If there ever was an undervalued and ignored metal sphere in currency circles, Ghana’s one pesewa coins would have to be it. And yet, Yaw Owusu, uses these neglected objects as the perfect medium to pose questions about materiality and value.
His grand sculptures at first sight are pleasant contours filled with warm and vibrant sheen and dull, thick roughness and somewhere in between the two.
On closer inspection – Yaw’s work is a collage of human emotions, personalities and perspectives – some people shine, others are rusty tin cans, others navigate life always unsure and in-between. Aha, here’s a metaphor that stitches together characters in the never-ending stage production we call life.
His work also speaks to the (mis)management of political and socio-economic structures. It questions state policies and economic practices and at the same time, inspires a need for self-reliance.
Explaining his perspective on Spirit Robot, Yaw shares:
I would like to think Spirit Robot is a vibe igniting our (both Individualistic and collective) consciousness to our current state of reality. It’s our innate reaction as artists and citizens of society towards emancipation and change with regards to the issues of failing economic and political structures and systems. The opportunity is upon us to realize the trail of events and happenings that affect our today and its impact on our future.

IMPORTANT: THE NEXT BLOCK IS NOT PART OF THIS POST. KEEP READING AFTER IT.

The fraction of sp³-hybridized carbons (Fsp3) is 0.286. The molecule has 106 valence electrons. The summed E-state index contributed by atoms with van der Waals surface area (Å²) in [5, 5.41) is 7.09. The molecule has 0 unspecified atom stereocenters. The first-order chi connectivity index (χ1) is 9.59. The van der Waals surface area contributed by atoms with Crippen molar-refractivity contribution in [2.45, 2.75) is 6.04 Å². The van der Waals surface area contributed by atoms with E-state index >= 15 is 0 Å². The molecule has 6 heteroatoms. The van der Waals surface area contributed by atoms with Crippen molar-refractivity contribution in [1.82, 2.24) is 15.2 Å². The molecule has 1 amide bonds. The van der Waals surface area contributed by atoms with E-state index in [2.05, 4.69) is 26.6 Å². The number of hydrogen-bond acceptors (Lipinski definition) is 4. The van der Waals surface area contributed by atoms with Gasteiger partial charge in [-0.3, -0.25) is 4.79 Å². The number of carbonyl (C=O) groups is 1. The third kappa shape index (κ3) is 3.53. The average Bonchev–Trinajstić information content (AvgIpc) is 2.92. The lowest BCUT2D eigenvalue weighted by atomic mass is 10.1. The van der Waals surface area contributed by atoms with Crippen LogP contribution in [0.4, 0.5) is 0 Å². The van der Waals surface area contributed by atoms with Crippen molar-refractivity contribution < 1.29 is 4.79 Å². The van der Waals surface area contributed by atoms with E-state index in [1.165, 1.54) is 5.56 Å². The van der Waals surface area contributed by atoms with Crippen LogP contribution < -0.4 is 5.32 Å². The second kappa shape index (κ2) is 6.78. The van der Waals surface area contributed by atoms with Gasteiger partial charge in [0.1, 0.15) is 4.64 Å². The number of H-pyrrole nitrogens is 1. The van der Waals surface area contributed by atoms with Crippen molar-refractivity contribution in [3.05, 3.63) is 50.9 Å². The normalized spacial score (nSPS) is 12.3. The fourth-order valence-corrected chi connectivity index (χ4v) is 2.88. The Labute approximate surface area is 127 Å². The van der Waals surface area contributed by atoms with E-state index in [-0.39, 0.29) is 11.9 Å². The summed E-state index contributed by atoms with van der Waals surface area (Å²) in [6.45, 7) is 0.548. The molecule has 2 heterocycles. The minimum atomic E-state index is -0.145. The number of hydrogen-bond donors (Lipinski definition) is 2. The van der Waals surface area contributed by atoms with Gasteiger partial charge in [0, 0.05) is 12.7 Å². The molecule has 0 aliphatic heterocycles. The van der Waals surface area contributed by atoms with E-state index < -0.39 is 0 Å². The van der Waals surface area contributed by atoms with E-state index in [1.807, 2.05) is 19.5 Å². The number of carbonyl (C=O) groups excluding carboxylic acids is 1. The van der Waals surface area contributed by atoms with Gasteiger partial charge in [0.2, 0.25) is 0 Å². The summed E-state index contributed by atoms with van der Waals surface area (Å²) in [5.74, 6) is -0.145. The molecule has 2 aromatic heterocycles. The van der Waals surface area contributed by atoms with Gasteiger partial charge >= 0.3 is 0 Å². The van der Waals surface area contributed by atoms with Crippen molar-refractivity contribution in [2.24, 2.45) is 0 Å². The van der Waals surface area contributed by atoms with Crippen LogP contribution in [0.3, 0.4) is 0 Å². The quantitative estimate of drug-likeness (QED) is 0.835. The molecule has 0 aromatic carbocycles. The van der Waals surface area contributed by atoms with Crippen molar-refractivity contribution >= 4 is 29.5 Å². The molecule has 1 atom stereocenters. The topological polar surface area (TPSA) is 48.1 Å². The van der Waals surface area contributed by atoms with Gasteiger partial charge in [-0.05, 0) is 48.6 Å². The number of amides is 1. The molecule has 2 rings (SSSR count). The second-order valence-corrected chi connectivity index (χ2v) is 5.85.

Yaw is bringing an exciting project to CHALE WOTE called Back to the Future where we time jump into the reality of a disappointing political and economic national history. The project will examine the national flag, an embodiment of the spirit, strength and hopes of Ghanaians, a symbol Yaw considers to be
a subversive act to spell out the consistent failure and mismanagement of our economy by successive governments shortly after independence that is dragging our past (slavery, oppression and hardship) into our present which was the anticipated future to be freed of oppression and hardships by the founders of our nation.
He explains further:
…economic mismanagement has placed on us the struggle to survive on a daily basis and the shadows of capitalism crouching on us taking over our own resources like before. Serving as an alert to point out the error of us ending in ruins and pain, The spirit in the work now serves as a mechanism to join with the many other artists and enthusiasts to arrest the situation soon enough.
Be sure t o catch Yaw Owusu’s work at Ussher Fort, right after the Old Kings Way Building. His work is also part of the OPEN GALLERY tour that kicks off CHALE WOTE on August 15th at the Cornfields In Accra exhibition inside the Museum of Science and Technology (open until the end of the month).
By KADI YAO TAY